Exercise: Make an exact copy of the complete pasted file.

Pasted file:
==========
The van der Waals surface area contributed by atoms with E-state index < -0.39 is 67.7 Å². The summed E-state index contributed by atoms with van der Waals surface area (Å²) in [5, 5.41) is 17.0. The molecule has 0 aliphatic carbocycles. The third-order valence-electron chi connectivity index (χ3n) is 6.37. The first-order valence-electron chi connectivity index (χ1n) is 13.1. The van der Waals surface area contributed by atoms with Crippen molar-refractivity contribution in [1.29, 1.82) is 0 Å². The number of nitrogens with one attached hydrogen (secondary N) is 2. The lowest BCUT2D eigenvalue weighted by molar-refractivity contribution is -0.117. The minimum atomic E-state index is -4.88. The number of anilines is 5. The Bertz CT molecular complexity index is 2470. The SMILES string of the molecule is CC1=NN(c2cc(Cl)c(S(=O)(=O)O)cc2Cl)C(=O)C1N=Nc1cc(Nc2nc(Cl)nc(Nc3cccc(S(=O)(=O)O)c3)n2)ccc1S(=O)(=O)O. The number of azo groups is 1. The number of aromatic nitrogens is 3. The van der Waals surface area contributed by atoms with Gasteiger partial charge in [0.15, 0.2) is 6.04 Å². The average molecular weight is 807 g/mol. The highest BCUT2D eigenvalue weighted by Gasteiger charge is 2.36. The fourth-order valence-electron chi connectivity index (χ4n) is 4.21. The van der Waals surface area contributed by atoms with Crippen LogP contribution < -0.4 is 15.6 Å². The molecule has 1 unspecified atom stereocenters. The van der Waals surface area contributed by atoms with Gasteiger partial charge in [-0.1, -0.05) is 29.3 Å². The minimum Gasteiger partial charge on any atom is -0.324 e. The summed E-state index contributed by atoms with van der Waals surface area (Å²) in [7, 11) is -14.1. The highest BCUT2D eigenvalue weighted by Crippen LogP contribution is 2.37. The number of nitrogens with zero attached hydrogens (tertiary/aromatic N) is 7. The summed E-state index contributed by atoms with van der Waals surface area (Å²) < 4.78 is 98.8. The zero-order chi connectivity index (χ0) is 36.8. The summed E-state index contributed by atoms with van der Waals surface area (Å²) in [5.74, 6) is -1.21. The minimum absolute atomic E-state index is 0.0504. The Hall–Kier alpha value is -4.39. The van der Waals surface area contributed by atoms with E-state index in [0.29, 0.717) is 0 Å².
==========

The van der Waals surface area contributed by atoms with E-state index < -0.39 is 67.7 Å². The summed E-state index contributed by atoms with van der Waals surface area (Å²) in [5, 5.41) is 17.0. The molecule has 0 aliphatic carbocycles. The third-order valence-electron chi connectivity index (χ3n) is 6.37. The first-order valence-electron chi connectivity index (χ1n) is 13.1. The van der Waals surface area contributed by atoms with Crippen molar-refractivity contribution in [1.29, 1.82) is 0 Å². The number of nitrogens with one attached hydrogen (secondary N) is 2. The lowest BCUT2D eigenvalue weighted by molar-refractivity contribution is -0.117. The minimum atomic E-state index is -4.88. The number of anilines is 5. The Bertz CT molecular complexity index is 2470. The SMILES string of the molecule is CC1=NN(c2cc(Cl)c(S(=O)(=O)O)cc2Cl)C(=O)C1N=Nc1cc(Nc2nc(Cl)nc(Nc3cccc(S(=O)(=O)O)c3)n2)ccc1S(=O)(=O)O. The number of azo groups is 1. The number of aromatic nitrogens is 3. The van der Waals surface area contributed by atoms with Gasteiger partial charge in [0.15, 0.2) is 6.04 Å². The average molecular weight is 807 g/mol. The highest BCUT2D eigenvalue weighted by Gasteiger charge is 2.36. The fourth-order valence-electron chi connectivity index (χ4n) is 4.21. The van der Waals surface area contributed by atoms with Crippen LogP contribution < -0.4 is 15.6 Å². The molecule has 1 unspecified atom stereocenters. The van der Waals surface area contributed by atoms with Gasteiger partial charge in [-0.1, -0.05) is 29.3 Å². The minimum Gasteiger partial charge on any atom is -0.324 e. The summed E-state index contributed by atoms with van der Waals surface area (Å²) in [7, 11) is -14.1. The highest BCUT2D eigenvalue weighted by Crippen LogP contribution is 2.37. The number of nitrogens with zero attached hydrogens (tertiary/aromatic N) is 7. The summed E-state index contributed by atoms with van der Waals surface area (Å²) < 4.78 is 98.8. The zero-order chi connectivity index (χ0) is 36.8. The summed E-state index contributed by atoms with van der Waals surface area (Å²) in [5.74, 6) is -1.21. The minimum absolute atomic E-state index is 0.0504. The Hall–Kier alpha value is -4.39. The van der Waals surface area contributed by atoms with E-state index in [0.29, 0.717) is 0 Å².